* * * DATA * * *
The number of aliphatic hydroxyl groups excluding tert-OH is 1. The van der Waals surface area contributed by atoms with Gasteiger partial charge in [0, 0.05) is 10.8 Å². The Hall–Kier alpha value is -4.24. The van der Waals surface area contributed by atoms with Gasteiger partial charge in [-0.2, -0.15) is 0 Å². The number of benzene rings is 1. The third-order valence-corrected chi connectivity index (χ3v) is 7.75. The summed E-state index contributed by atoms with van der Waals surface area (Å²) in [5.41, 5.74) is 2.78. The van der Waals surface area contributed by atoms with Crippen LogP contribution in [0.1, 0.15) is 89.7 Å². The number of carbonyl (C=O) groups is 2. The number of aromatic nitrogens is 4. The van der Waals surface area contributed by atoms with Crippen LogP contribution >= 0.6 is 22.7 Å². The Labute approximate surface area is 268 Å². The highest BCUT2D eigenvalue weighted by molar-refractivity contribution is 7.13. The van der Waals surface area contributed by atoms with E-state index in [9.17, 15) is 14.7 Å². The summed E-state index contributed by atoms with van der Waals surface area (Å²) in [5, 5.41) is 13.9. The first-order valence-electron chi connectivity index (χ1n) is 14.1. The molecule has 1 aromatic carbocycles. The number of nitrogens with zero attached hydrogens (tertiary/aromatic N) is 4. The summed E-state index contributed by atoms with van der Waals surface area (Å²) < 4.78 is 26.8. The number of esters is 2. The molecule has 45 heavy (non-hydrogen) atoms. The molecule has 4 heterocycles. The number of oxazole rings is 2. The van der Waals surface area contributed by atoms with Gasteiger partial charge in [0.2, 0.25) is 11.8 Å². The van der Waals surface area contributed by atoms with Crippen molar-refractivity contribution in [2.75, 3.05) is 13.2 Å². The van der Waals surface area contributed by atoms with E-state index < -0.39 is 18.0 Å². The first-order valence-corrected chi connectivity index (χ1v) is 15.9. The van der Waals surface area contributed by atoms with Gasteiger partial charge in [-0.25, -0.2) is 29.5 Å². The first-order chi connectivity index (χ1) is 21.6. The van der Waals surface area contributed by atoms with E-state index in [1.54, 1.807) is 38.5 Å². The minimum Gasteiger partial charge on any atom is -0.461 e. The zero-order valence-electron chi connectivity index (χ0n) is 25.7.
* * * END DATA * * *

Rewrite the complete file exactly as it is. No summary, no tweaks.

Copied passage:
The number of aliphatic hydroxyl groups excluding tert-OH is 1. The van der Waals surface area contributed by atoms with Gasteiger partial charge in [0, 0.05) is 10.8 Å². The Hall–Kier alpha value is -4.24. The van der Waals surface area contributed by atoms with Gasteiger partial charge in [-0.2, -0.15) is 0 Å². The number of benzene rings is 1. The third-order valence-corrected chi connectivity index (χ3v) is 7.75. The summed E-state index contributed by atoms with van der Waals surface area (Å²) in [5.41, 5.74) is 2.78. The van der Waals surface area contributed by atoms with Crippen LogP contribution in [0.1, 0.15) is 89.7 Å². The number of carbonyl (C=O) groups is 2. The number of aromatic nitrogens is 4. The van der Waals surface area contributed by atoms with Crippen LogP contribution >= 0.6 is 22.7 Å². The Labute approximate surface area is 268 Å². The highest BCUT2D eigenvalue weighted by molar-refractivity contribution is 7.13. The van der Waals surface area contributed by atoms with E-state index in [9.17, 15) is 14.7 Å². The summed E-state index contributed by atoms with van der Waals surface area (Å²) in [5, 5.41) is 13.9. The first-order valence-electron chi connectivity index (χ1n) is 14.1. The molecule has 1 aromatic carbocycles. The number of nitrogens with zero attached hydrogens (tertiary/aromatic N) is 4. The summed E-state index contributed by atoms with van der Waals surface area (Å²) < 4.78 is 26.8. The number of esters is 2. The molecule has 45 heavy (non-hydrogen) atoms. The molecule has 4 heterocycles. The number of oxazole rings is 2. The van der Waals surface area contributed by atoms with Gasteiger partial charge in [0.2, 0.25) is 11.8 Å². The van der Waals surface area contributed by atoms with Crippen molar-refractivity contribution in [2.75, 3.05) is 13.2 Å². The van der Waals surface area contributed by atoms with E-state index < -0.39 is 18.0 Å². The first-order valence-corrected chi connectivity index (χ1v) is 15.9. The van der Waals surface area contributed by atoms with Gasteiger partial charge in [-0.25, -0.2) is 29.5 Å². The first-order chi connectivity index (χ1) is 21.6. The van der Waals surface area contributed by atoms with E-state index in [1.54, 1.807) is 38.5 Å². The minimum Gasteiger partial charge on any atom is -0.461 e. The zero-order valence-electron chi connectivity index (χ0n) is 25.7.